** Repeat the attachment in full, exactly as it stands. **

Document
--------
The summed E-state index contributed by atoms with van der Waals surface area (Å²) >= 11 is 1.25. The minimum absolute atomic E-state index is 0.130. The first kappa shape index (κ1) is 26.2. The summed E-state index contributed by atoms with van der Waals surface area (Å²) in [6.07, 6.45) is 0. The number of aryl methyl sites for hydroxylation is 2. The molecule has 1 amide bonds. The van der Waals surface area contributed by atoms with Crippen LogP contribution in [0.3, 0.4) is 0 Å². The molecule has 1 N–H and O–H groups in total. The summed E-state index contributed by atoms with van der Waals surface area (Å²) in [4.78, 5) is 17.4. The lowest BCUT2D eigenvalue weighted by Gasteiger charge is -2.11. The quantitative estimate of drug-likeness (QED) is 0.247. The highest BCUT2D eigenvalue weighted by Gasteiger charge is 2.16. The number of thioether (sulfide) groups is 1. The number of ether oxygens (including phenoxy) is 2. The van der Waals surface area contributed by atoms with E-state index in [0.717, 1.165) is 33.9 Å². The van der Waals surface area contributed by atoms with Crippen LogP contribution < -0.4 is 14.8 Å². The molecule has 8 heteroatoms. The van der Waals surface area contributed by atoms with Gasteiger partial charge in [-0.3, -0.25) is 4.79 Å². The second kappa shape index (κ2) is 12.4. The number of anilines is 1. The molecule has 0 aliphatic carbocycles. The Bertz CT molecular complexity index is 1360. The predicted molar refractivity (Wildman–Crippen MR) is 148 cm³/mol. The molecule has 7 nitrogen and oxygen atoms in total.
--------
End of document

The summed E-state index contributed by atoms with van der Waals surface area (Å²) >= 11 is 1.25. The minimum absolute atomic E-state index is 0.130. The first kappa shape index (κ1) is 26.2. The summed E-state index contributed by atoms with van der Waals surface area (Å²) in [6.07, 6.45) is 0. The number of aryl methyl sites for hydroxylation is 2. The molecule has 1 amide bonds. The van der Waals surface area contributed by atoms with Crippen LogP contribution in [0.3, 0.4) is 0 Å². The molecule has 1 N–H and O–H groups in total. The summed E-state index contributed by atoms with van der Waals surface area (Å²) in [4.78, 5) is 17.4. The lowest BCUT2D eigenvalue weighted by Gasteiger charge is -2.11. The quantitative estimate of drug-likeness (QED) is 0.247. The highest BCUT2D eigenvalue weighted by Gasteiger charge is 2.16. The number of thioether (sulfide) groups is 1. The number of ether oxygens (including phenoxy) is 2. The van der Waals surface area contributed by atoms with E-state index in [0.717, 1.165) is 33.9 Å². The van der Waals surface area contributed by atoms with Crippen LogP contribution < -0.4 is 14.8 Å². The molecule has 8 heteroatoms. The van der Waals surface area contributed by atoms with Gasteiger partial charge in [-0.3, -0.25) is 4.79 Å². The second kappa shape index (κ2) is 12.4. The number of anilines is 1. The molecule has 0 aliphatic carbocycles. The Bertz CT molecular complexity index is 1360. The predicted molar refractivity (Wildman–Crippen MR) is 148 cm³/mol. The molecule has 7 nitrogen and oxygen atoms in total.